Reducing costs to save livelihoods

To protect the livelihoods of migrants and their families, it is crucial for the international community to fulfil their commitments to reduce the cost of remittances. The global average cost for sending $200 to low and middle-income countries is 6.9 percent — almost 4 percent higher than the 3 percent commitment under SDG 10 C. The United Nations Secretary General recently called for countries to take a step further and get the cost as close to zero as possible. Amid the crisis, the costs of remittances could increase due to lockdowns, closure of agents and reduced working hours of brick-and-mortar remittance service providers.

The growth in mobile money services has made it possible to reduce costs by increasing competition, reducing transfer time and improving convenience, but access to these services is far from universal. The digital payments ecosystem is unevenly distributed and has yet to reach many parts of the world. A study by GSMA shows that there are only 184 unique corridors connecting 35 sending countries and 40 receiving countries where mobile money is used to send and/or receive international remittances. While digital remittances are gaining traction, cash remains the most commonly used means of transaction. Poor and irregular migrants do not have access to mobile wallets or bank accounts to send remittances, and many recipients in low-and middle-income countries do not have transaction accounts to receive remittances. Moreover, just over 40% of the population from low-and middle-income countries has internet connectivity to use digital services, and the rest are excluded from the social and economic benefits that mobile internet can enable. The vast financial exclusion, digital divide and use of cash hinders the potential of mobile money.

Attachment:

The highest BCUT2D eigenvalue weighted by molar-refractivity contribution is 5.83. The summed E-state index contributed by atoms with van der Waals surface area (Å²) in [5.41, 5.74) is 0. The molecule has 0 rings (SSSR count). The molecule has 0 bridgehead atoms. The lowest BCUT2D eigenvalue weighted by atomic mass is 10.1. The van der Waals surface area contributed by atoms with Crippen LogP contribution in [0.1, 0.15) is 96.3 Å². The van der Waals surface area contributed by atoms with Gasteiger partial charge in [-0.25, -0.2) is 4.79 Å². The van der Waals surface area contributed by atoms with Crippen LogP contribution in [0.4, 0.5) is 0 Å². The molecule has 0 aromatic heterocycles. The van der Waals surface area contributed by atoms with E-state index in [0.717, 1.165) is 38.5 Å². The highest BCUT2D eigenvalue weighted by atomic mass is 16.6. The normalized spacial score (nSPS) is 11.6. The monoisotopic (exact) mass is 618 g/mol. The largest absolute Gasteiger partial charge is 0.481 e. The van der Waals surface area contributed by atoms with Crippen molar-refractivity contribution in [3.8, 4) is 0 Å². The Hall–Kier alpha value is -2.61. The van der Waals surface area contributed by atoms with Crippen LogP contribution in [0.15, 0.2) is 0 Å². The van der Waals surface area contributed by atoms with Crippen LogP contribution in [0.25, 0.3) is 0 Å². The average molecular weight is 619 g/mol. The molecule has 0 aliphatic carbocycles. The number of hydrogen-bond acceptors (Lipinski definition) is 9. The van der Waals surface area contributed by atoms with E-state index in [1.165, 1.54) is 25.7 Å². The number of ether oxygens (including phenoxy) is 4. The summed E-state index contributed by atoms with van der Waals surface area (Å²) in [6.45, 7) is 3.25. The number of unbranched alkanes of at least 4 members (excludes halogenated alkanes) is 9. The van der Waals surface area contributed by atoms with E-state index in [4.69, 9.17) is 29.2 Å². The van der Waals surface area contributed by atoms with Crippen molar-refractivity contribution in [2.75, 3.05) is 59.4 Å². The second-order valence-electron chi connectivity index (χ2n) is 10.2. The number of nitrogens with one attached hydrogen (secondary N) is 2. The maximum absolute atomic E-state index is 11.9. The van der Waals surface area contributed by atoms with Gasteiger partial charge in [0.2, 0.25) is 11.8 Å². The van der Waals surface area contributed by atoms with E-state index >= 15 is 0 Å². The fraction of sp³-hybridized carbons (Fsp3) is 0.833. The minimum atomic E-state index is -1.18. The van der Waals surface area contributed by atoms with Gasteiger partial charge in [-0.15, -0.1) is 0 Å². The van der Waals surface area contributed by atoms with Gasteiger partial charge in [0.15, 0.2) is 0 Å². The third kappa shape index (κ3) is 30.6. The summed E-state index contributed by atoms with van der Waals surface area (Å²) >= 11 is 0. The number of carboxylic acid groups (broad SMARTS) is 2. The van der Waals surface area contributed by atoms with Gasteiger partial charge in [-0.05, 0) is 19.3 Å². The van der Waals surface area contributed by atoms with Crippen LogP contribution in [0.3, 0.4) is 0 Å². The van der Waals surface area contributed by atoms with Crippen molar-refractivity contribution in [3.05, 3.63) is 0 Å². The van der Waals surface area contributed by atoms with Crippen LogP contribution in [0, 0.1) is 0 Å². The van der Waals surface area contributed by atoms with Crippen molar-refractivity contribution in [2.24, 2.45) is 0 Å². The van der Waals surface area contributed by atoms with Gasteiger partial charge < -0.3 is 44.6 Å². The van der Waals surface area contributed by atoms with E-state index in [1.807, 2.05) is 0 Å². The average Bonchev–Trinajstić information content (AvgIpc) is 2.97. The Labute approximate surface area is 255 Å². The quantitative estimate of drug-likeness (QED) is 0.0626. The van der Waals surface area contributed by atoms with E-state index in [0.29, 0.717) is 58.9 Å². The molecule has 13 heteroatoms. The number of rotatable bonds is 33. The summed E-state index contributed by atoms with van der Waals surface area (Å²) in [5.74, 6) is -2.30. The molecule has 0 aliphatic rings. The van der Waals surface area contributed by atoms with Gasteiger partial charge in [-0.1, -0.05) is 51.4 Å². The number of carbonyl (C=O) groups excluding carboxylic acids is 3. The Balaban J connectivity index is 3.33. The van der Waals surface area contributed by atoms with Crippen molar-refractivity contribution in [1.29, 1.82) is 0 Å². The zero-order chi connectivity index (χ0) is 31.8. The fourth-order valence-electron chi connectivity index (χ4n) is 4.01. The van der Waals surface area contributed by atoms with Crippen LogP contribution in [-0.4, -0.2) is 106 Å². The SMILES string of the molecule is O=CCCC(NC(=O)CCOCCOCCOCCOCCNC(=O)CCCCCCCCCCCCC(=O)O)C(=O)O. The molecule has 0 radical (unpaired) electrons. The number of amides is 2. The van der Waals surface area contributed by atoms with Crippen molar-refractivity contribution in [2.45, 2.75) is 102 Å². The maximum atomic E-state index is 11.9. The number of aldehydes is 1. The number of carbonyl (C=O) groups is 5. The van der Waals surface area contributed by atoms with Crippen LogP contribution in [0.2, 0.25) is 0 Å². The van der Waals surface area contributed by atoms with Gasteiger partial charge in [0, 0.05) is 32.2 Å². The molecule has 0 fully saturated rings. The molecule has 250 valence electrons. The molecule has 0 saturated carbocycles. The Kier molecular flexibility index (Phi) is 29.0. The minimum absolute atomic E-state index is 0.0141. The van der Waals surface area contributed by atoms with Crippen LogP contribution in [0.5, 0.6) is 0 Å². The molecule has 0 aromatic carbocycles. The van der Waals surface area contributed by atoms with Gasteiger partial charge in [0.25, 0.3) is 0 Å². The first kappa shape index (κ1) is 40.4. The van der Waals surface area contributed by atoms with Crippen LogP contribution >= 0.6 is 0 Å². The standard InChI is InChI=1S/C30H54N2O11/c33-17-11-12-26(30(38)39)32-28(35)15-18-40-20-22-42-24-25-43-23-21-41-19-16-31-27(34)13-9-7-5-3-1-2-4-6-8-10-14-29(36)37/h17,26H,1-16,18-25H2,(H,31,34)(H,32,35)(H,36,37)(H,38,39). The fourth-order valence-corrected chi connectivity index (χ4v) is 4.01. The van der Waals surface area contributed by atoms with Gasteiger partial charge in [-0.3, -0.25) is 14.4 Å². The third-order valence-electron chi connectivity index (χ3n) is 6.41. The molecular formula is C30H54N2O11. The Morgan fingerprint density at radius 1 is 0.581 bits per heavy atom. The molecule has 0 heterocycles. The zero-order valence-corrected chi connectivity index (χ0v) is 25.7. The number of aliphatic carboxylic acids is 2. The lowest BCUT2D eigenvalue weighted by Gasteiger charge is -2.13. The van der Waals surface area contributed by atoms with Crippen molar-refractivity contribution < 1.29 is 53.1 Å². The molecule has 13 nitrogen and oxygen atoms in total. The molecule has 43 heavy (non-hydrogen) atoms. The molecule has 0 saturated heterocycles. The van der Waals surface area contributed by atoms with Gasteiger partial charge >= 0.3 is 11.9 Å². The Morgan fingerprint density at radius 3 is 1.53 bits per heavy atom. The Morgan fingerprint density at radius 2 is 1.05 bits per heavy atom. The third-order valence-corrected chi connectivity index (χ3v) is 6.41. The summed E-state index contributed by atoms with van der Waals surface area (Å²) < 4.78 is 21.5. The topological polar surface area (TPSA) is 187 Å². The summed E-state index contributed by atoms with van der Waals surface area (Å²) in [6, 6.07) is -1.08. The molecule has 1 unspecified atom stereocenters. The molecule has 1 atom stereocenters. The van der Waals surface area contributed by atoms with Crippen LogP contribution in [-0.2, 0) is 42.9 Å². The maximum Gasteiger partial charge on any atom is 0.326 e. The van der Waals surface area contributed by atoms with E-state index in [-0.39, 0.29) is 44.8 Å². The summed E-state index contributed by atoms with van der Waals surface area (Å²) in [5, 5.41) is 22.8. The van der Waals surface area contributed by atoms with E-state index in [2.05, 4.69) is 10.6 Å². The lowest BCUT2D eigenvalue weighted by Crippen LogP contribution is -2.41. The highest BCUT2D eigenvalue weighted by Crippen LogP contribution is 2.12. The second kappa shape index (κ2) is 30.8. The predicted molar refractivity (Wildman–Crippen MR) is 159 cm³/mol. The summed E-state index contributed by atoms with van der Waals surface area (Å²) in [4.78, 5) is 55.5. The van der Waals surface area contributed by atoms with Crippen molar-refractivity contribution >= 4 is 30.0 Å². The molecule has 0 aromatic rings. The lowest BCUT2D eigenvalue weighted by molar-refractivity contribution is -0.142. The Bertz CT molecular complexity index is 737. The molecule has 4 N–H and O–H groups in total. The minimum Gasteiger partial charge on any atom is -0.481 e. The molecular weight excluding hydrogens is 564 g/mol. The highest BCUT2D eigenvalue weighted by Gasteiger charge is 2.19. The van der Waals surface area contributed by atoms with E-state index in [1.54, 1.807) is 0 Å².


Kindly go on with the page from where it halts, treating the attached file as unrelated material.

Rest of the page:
Besides mobile money, the use of blockchain technology can potentially reduce the cost of remittances. It can produce multiple benefits for settlement, freeing-up cash reserves, reducing counter-party risks, client on-boarding and Know Your Customer (KYC) identification processes. For example, the use of stablecoins might offer new opportunities to facilitate easier cross-border payments by expediting clearing and settlement process, enabling peer-to peer transactions and avoiding intermediaries. However, any stablecoin initiative by both the public and private sector must safeguard privacy and address the associated legal, regulatory and oversight concerns, such as consumer protection, cybersecurity, tax compliance, money laundering and terrorist financing. The application of blockchain technology has produced mixed results, and there is an urgent need for scalable projects and additional experimentation. Regulatory sandboxes and innovation hubs could be established to foster exploration and develop appropriate regulatory framework.